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Rewriting former career paths

English teacher Mary Davenport reflects on her lifelong passion

English+teacher+Mary+Davenport+reads+a+collection+of+her+articles.
English teacher Mary Davenport reads a collection of her articles.

English teacher Mary Davenport reads a collection of her articles.

Photo by Valerie Benzinger

Photo by Valerie Benzinger

English teacher Mary Davenport reads a collection of her articles.

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A young girl sits quietly in her house with worn down crayons and a stack of papers covered with drawings splayed out on the table in front of her. Her first picture book is almost complete. As she puts the finishing touches on the last illustration and rereads the brilliant story she has created, she puts down the crayons and smiles to herself, feeling satisfied and content.

After several years, this child developed her skills in reading and writing, becoming a highly advanced essay writer and an avid reader. These skills led her in the direction to share her passion with others: first through writing for a newspaper in New Jersey, and then through teaching others to love reading and writing.

English teacher Mary Davenport has been teaching for a total of seven years, with the last four of those years at Lewisville High School, but her love of the English language has followed her for the majority of her life. Her passion expresses itself through writing creative stories and blog posts.

“When I was younger I used to write more for different competitions and things like that,” Davenport said. “Even though I teach English, I don’t find as much time to write for myself, [but] I do write on a professional blog and a personal blog, just to try to keep my foot in the game a little bit. I think the written word is one of the most important aspects of our humanity, so I think it’s important that everyone writes in some aspect.”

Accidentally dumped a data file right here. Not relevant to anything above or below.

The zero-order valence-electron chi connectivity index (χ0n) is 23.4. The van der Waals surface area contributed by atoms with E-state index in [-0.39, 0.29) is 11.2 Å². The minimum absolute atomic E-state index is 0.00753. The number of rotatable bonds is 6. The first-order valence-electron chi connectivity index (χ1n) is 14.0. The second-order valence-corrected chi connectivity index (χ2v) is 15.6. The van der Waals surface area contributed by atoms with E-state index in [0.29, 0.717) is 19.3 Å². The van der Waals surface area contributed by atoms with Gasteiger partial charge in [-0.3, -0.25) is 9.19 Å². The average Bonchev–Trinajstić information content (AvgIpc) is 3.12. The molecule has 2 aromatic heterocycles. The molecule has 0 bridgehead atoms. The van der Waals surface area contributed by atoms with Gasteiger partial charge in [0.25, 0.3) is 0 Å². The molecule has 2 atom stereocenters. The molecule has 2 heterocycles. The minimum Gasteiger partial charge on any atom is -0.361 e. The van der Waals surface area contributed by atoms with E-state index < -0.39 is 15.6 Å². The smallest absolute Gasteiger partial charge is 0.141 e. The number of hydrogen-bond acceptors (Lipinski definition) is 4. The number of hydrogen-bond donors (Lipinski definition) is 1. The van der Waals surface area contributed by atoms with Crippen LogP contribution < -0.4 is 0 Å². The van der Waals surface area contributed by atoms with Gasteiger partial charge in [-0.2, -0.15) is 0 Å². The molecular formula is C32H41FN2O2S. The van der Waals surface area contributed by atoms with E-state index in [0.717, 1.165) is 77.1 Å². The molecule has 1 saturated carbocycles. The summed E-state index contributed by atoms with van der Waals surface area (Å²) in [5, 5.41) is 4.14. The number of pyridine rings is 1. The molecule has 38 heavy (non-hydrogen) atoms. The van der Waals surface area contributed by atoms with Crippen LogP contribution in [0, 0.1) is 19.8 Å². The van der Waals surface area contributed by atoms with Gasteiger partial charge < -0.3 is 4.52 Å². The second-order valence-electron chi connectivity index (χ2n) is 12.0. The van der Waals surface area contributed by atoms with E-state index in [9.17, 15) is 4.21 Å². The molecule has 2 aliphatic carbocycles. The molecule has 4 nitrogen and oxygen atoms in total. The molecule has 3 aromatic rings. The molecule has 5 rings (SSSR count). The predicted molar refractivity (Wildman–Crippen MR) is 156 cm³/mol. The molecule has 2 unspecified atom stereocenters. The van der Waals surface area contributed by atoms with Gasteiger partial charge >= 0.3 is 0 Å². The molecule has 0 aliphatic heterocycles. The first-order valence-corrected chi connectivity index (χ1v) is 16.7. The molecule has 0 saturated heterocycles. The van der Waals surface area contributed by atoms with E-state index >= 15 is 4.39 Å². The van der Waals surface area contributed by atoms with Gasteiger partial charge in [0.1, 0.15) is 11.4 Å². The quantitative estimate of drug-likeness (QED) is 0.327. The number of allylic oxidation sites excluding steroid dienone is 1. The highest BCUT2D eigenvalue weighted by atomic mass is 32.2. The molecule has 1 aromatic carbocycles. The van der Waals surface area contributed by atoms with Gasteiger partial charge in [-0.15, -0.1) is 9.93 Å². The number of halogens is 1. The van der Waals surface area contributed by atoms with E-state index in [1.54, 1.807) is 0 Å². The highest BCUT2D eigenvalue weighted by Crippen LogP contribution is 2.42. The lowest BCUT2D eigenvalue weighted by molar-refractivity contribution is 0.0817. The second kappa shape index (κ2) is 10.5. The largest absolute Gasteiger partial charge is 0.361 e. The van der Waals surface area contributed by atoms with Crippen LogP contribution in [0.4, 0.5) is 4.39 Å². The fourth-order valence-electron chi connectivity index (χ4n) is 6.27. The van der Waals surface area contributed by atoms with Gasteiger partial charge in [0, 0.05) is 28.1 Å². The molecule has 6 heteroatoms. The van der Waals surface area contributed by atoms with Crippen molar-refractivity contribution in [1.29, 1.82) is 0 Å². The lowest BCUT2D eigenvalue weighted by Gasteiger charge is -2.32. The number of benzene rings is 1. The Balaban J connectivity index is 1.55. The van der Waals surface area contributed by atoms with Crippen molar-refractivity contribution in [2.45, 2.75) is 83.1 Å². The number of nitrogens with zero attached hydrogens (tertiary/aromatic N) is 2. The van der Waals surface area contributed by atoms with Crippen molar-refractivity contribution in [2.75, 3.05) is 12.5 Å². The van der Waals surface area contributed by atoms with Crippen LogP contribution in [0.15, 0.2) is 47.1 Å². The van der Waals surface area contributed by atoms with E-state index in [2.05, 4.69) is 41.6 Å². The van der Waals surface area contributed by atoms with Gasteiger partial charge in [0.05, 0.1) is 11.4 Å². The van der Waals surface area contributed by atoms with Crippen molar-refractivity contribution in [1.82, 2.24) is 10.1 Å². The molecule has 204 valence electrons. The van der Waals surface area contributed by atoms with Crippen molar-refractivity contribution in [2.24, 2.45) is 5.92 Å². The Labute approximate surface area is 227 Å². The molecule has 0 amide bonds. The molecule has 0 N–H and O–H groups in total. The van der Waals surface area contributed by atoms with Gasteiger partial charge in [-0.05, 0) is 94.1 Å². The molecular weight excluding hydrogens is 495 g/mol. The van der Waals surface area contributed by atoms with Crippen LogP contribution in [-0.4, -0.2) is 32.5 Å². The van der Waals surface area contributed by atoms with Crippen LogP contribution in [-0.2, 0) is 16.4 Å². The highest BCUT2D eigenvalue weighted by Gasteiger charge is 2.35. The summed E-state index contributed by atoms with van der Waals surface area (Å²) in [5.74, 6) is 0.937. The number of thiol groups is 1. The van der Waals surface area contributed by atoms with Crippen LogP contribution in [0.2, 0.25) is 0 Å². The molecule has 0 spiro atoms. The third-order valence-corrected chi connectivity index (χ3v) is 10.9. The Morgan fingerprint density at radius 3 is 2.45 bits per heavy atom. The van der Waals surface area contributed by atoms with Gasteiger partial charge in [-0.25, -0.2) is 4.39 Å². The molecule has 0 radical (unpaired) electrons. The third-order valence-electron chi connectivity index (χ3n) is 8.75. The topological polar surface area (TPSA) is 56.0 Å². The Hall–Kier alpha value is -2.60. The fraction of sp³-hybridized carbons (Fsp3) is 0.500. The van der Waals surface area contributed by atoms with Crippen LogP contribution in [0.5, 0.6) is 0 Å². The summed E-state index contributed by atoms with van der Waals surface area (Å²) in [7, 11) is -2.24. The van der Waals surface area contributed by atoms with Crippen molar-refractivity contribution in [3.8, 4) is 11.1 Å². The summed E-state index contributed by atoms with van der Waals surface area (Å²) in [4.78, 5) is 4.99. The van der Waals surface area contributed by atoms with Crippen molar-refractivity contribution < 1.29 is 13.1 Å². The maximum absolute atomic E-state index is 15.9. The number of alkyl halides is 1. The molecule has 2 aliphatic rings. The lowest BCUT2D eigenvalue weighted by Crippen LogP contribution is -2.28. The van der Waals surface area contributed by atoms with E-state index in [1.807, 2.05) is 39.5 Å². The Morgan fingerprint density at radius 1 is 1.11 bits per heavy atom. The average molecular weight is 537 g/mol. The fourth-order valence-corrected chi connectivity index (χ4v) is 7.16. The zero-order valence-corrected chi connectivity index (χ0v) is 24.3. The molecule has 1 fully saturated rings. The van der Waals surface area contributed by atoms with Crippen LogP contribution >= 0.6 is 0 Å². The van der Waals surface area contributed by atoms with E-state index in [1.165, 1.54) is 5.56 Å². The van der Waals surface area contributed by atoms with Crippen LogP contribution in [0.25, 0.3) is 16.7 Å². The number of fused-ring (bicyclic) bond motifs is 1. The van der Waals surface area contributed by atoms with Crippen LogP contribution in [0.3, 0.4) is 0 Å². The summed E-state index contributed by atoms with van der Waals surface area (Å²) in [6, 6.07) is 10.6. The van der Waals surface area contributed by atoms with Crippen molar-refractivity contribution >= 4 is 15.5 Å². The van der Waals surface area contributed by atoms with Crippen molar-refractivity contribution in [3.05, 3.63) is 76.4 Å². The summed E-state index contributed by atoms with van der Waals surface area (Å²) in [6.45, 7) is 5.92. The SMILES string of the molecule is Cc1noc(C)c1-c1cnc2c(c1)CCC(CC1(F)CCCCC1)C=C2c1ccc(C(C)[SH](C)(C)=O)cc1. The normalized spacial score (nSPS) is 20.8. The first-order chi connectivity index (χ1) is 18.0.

Although Davenport’s early enjoyment of writing aided her in choosing a career, she faced a few unexpected obstacles while pursuing higher level education.

“When I was in high school, writing always came naturally to me,” Davenport said. “I was kind of struggling in college with figuring out a major; I actually changed my major a few different times. I switched to journalism because I thought since I was always good at writing, it’d be easier to maintain my GPA.”

Writing is one of the longest longest relationships of her life and has influenced her greatly through swaying her choice of career and higher level education to follow that passion.

I think the written word is one of the most important aspects of our humanity, so I think it’s important that everyone writes in some aspect.”

— Mary Davenport

“Journalism, though, was a struggle for me in college because I was used to writing very detailed, descriptive stories, and more creative writing,” Davenport said. “Journalism really re-teaches you to be concise, to not to write with any kind of bias, to stick to the facts [and to] make sure that you have a source for every sentence of the story that is verifiable. That was definitely a learning curve for me.”

After graduating from college, Davenport became a reporter for NJN Publishing for two years. She received the opportunity to expand her writing skills and try new things during her time working there.

“One of the cool parts about working for such a small publication is that I got to have my hands in every part of the process, from laying out the pages to editing them, and I even got to do some photography with the paper,” Davenport said. “They had a monthly special interest magazine, [which] was my favorite part to write for because it had feature articles and a little more flexibility with length.”

While working as a reporter, Davenport grew stronger as a writer and developed writing skills that continue to assist her while working as an English teacher.

“I think her work in journalism has made her a better persuasive writer since many journalists not only report events, but also give their opinions on them in reviews,” junior Kaitlyn Chappell said.

Davenport’s possession of real-world writing experience gives her an advantage over her coworkers when teaching young minds how to improve their writing. Her lifelong passion for storytelling motivates her to awaken that same passion in her students.

“I think her career as a journalist has given her a different mindset on how to teach students how to write professionally and how to write outside of just the test-taking setting,” senior Jordan Jackman said. “Students need to write essays for college, essays for scholarships and things like that, so I think her career as a journalist helps her prepare students for that.”

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Rewriting former career paths